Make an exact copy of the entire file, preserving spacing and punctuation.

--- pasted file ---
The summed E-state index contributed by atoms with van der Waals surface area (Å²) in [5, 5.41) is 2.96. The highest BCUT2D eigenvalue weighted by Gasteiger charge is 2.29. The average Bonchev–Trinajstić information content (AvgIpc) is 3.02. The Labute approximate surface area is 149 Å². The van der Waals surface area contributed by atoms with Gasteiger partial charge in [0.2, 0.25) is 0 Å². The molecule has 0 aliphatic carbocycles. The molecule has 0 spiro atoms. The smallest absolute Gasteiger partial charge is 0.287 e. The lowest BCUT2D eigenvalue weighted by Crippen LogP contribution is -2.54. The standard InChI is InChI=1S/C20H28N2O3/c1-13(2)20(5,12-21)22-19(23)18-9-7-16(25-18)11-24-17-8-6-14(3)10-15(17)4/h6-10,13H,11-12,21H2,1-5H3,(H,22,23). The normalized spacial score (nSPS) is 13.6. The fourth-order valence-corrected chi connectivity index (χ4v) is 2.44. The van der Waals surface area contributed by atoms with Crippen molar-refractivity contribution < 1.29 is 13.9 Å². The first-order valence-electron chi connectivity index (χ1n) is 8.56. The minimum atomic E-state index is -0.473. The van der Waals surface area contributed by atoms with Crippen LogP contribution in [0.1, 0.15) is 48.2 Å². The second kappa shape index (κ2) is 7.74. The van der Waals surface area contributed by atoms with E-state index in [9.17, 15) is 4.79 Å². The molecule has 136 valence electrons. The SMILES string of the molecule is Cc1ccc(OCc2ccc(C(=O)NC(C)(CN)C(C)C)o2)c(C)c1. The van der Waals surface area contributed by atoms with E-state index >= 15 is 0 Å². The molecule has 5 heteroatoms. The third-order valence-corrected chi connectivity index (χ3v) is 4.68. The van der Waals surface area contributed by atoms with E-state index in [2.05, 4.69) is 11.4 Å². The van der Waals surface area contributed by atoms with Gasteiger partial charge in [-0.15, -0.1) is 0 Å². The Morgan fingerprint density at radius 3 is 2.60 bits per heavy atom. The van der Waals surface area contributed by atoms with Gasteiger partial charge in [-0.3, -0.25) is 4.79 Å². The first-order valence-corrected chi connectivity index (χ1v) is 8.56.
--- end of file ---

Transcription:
The summed E-state index contributed by atoms with van der Waals surface area (Å²) in [5, 5.41) is 2.96. The highest BCUT2D eigenvalue weighted by Gasteiger charge is 2.29. The average Bonchev–Trinajstić information content (AvgIpc) is 3.02. The Labute approximate surface area is 149 Å². The van der Waals surface area contributed by atoms with Gasteiger partial charge in [0.2, 0.25) is 0 Å². The molecule has 0 aliphatic carbocycles. The molecule has 0 spiro atoms. The smallest absolute Gasteiger partial charge is 0.287 e. The lowest BCUT2D eigenvalue weighted by Crippen LogP contribution is -2.54. The standard InChI is InChI=1S/C20H28N2O3/c1-13(2)20(5,12-21)22-19(23)18-9-7-16(25-18)11-24-17-8-6-14(3)10-15(17)4/h6-10,13H,11-12,21H2,1-5H3,(H,22,23). The normalized spacial score (nSPS) is 13.6. The fourth-order valence-corrected chi connectivity index (χ4v) is 2.44. The van der Waals surface area contributed by atoms with Crippen molar-refractivity contribution < 1.29 is 13.9 Å². The first-order valence-electron chi connectivity index (χ1n) is 8.56. The minimum atomic E-state index is -0.473. The van der Waals surface area contributed by atoms with Crippen LogP contribution in [0.1, 0.15) is 48.2 Å². The second kappa shape index (κ2) is 7.74. The van der Waals surface area contributed by atoms with E-state index in [9.17, 15) is 4.79 Å². The molecule has 136 valence electrons. The SMILES string of the molecule is Cc1ccc(OCc2ccc(C(=O)NC(C)(CN)C(C)C)o2)c(C)c1. The van der Waals surface area contributed by atoms with E-state index >= 15 is 0 Å². The molecule has 5 heteroatoms. The third-order valence-corrected chi connectivity index (χ3v) is 4.68. The van der Waals surface area contributed by atoms with E-state index in [2.05, 4.69) is 11.4 Å². The van der Waals surface area contributed by atoms with Gasteiger partial charge in [-0.15, -0.1) is 0 Å². The Morgan fingerprint density at radius 3 is 2.60 bits per heavy atom. The van der Waals surface area contributed by atoms with Gasteiger partial charge in [-0.3, -0.25) is 4.79 Å². The first-order valence-corrected chi connectivity index (χ1v) is 8.56.